Paul Kalanithi was on the cusp of a promising career as a neurosurgeon when, at age 36, he was diagnosed with stage IV lung cancer. In his memoir, “When Breath Becomes Air,” he writes, “severe illness wasn’t life-altering, it was life-shattering. It felt less like an epiphany—a piercing burst of light, illuminating What Really Matters—and more like someone had just firebombed the path forward, and now I would have to work around it.” This fascinating memoir resists easy generalities or comforting platitudes; it is not a triumphant story of life over death. Instead, it chronicles Kalanithi’s improvised, provisional, and brave attempts to find workarounds to meaning.
Part of what makes this memoir so compelling is that Kalanithi writes about his illness as both a doctor comfortable discussing mortality and as a patient facing his own. He writes, “as a doctor, I knew not to declare “Cancer is a battle I’m going to win!” or ask “Why me?” (Answer: Why not me?)” But, just pages earlier, he writes as a patient: “Only 0.0012 percent of thirty-six-year-olds get lung cancer. Yes, all cancer patients are unlucky, but there’s cancer, and then there’s CANCER, and you have to be really unlucky to get the latter.” The tension between these roles—sober-minded doctor and terrified patient—illuminates the universal experience of dying from a unique perspective.
“When Breath Becomes Air” is also remarkable because its author was not just a doctor, but a fine writer. In vivid detail, he recounts his childhood, the immense pressure of medical training, and his lifelong commitment to literature. Early in the book, Kalanithi recounts his indecision over his future profession:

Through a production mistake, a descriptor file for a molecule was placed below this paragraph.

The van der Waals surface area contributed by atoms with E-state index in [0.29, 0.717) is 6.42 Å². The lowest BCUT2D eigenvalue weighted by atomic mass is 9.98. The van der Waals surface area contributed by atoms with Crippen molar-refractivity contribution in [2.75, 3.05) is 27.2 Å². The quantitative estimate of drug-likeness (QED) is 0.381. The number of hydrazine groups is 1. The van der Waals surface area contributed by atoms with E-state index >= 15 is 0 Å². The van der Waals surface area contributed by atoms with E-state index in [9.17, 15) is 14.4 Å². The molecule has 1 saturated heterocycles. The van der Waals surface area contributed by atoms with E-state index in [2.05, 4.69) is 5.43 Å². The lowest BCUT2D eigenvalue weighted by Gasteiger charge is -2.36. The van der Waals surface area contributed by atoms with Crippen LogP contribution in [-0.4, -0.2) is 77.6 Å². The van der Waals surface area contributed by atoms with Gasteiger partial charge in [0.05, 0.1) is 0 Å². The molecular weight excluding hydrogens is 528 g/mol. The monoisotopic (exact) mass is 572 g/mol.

“…I hadn’t thought much more about a career but had nearly completed degrees in English Literature and human biology. I was driven less by achievement than by trying to understand, in earnest: What makes human life meaningful? I still felt literature provided the best account of the life of the mind, while neuroscience laid down the most elegant rules of the brain.”
Kalanithi’s earnest pursuits and direct prose makes this book an unforgettable account of the life of the mind. The subject and literary sensibility at first suggested I might find a kind of first person version of Joan Didion’s bestselling “The Year of Magical Thinking” — a poetic and restrained memoir on loss. Instead, “When Breath Becomes Air” seems ultimately closer to psychologist Victor Frankl’s “Man’s Search For Meaning,” a title that could easily have been a subtitle to this book. As Kalanithi, his wife, and extended family make final decisions about whether to have a child or between different treatment options, we are forced to ask ourselves: Would I make the same decision? What makes my life meaningful?
You can put “When Breath Becomes Air” on hold in our catalog right now. With the immense popularity of this book, you most likely will have to wait, so be sure to check out “You Might Also Like These…” at the bottom of the book’s catalog page.